Somalia progresses in rebuilding armed forces, but challenges remain

Somalia progresses in rebuilding armed forces, but challenges remain

By Abdi Moalim in Mogadishu

At his inauguration last September, President Hassan Sheikh Mohamud said rebuilding Somalia’s armed forces would be one of his administration’s six pillars for restoring national stability and unity.

  • Somali National Army soldiers take part in a training exercise run by African Union Mission in Somalia (AMISOM) instructors at the Jazeera Training Camp in Mogadishu on March 28th. [Tobin Jones/AFP/AU-UN IST] Somali National Army soldiers take part in a training exercise run by African Union Mission in Somalia (AMISOM) instructors at the Jazeera Training Camp in Mogadishu on March 28th. [Tobin Jones/AFP/AU-UN IST]

As the Somali government undertakes that challenge, it is taking a comprehensive strategy to recruit, train and equip members of the armed forces.

In February, the government launched operations to remove squatters and rehabilitate old military training centres.

In March, security forces dispersed around Mogadishu were relocated and consolidated into designated training facilities, Somalia’s Defence Minister Abdihakim Haji Mohamud Fiqi told reporters on March 6th.

Securing illegal weapons has been a major concern. “We are collecting the illegal weapons possessed by civilians in the city, and we will strictly secure and monitor warehouses used to store them so that [illegal] weapons do not fall in the hands of civilians or criminals again,” Fiqi said.

The year-long easing of a United Nations Security Council arms embargo on Somalia is also expected to help the government strengthen the Somali National Army and other security branches by allowing it to better equip troops with light weapons in their fight against al-Shabaab.

The Somali government also is working to decrease its reliance on receiving military training overseas, according to African Union Mission in Somalia (AMISOM) spokesman Colonel Ali Aden Humud.

During the month of April, about 100 Somali National Army soldiers, including 28 officers, were set to complete training at the Jazeera Training Camp, Humud told reporters on March 28th.

In the months after Mohamud’s inaugural speech, the Somali armed forces, backed by AMISOM and regional troops, scored some military successes and territorial gains, which elevated the troops’ standing in the public eye.

Most recently, the armed forces liberated swathes of territory from al-Shabaab, expanding the government’s control from Mogadishu to Baidoa in the west, Marka in the south and Jowhar in the north.

However, observers say, poor training and inter-tribal tensions have undermined the federal government’s efforts to re-build the nation’s armed forces, which collapsed 22 years ago with the fall of the Mohamed Siad Barre regime.

Tribal loyalties

Despite the recent successes, some citizens feel that members of the security services and armed forces have yet to earn the Somali public’s full trust, according to Mogadishu traditional elder Mohamed Hassan Had.

Instead of feeling protected by the armed forces, some citizens fear them, he said. In addition, the government’s failure to pay soldiers in a consistent manner diminishes their loyalty to the federal government and fuels tribalism, Had said.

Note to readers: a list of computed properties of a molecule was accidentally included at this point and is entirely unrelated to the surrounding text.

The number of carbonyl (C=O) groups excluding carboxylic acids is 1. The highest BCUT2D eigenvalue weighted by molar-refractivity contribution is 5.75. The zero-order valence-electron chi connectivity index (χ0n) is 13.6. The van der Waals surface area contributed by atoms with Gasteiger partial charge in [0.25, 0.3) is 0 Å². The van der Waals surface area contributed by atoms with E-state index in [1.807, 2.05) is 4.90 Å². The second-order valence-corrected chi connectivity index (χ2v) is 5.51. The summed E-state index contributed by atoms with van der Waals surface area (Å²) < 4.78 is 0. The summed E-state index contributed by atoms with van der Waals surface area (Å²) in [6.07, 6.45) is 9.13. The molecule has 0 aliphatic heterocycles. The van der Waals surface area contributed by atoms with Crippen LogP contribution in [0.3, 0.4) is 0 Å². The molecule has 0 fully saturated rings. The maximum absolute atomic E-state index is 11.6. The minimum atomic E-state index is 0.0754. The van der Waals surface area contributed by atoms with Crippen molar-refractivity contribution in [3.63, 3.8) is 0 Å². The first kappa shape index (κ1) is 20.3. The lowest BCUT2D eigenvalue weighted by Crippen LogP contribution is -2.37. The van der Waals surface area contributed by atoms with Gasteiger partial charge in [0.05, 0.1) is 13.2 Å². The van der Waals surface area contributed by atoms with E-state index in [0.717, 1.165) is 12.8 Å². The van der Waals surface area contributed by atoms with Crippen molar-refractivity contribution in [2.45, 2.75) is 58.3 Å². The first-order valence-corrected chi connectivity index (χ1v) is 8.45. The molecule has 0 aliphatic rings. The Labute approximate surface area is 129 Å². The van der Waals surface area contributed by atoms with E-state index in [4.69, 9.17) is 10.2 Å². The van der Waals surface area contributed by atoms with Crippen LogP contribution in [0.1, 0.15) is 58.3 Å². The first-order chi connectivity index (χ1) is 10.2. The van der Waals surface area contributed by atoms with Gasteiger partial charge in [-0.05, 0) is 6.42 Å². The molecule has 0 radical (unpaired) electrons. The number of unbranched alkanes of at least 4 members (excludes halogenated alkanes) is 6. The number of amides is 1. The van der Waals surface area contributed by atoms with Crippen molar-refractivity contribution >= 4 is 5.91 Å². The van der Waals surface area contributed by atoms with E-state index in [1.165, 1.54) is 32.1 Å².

“The government does not take care of its armed forces,” Had told Sabahi. “It does not pay most of them and they are not under a central command. Basically, they are independent militias who can take their weapons and do as they please.”

But General Ahmed Hassan Maalin, chief of Benadir police, rejected allegations that any of his forces belong to tribal militias.

“We are police and we do not have troops organised by tribe,” he said. “The troops that are currently registered with us are mixed and represent every region [in Somalia], and they would not fight among themselves.”

Nonetheless, skirmishes fuelled by tribal loyalties have flared up among security forces. A recent example was a case of inter-tribal fighting that broke out among government forces in Marka on March 22nd, killing at least two people and injuring two others.

The armed militias that patrol some cities under the control of the federal government undermine law and order, said Hassan Mudey Abdalla, assistant director of the Mogadishu-based al-Shahid Centre for Research and Media.

Some of these militias are not affiliated with the government but wear military-style uniforms, he said, adding that private business owners and organisations hire them as security guards.

“At times it is hard to distinguish them from the government troops,” Abdalla said.

Patience is required

Re-building the army and other branches of the armed forces will take time, so people should have realistic expectations, said General Mohamed Nur Galal, a former deputy defence minister in the Barre regime.

“Rebuilding a destroyed army will not happen overnight,” he told Sabahi. “The government should be given enough time to work out any problems in building professional armed forces as well as reinforcing a sense of nationalism among troops.

This was accomplished before and can be done again, Galal said.

“The national armed forces [during the Barre regime] were mostly composed of people who did not receive elementary education. They came from the rural areas and were enlisted as troops,” he said. “They were then trained, and tribalism was erased from their psyche. Therefore, the ethics of the militia that roam around the city with weapons can be repaired.”

“If the troops are collected from different provinces and integrated, they can become proper troops that do good work,” he said. “This is the way to combat the tribalism between them.”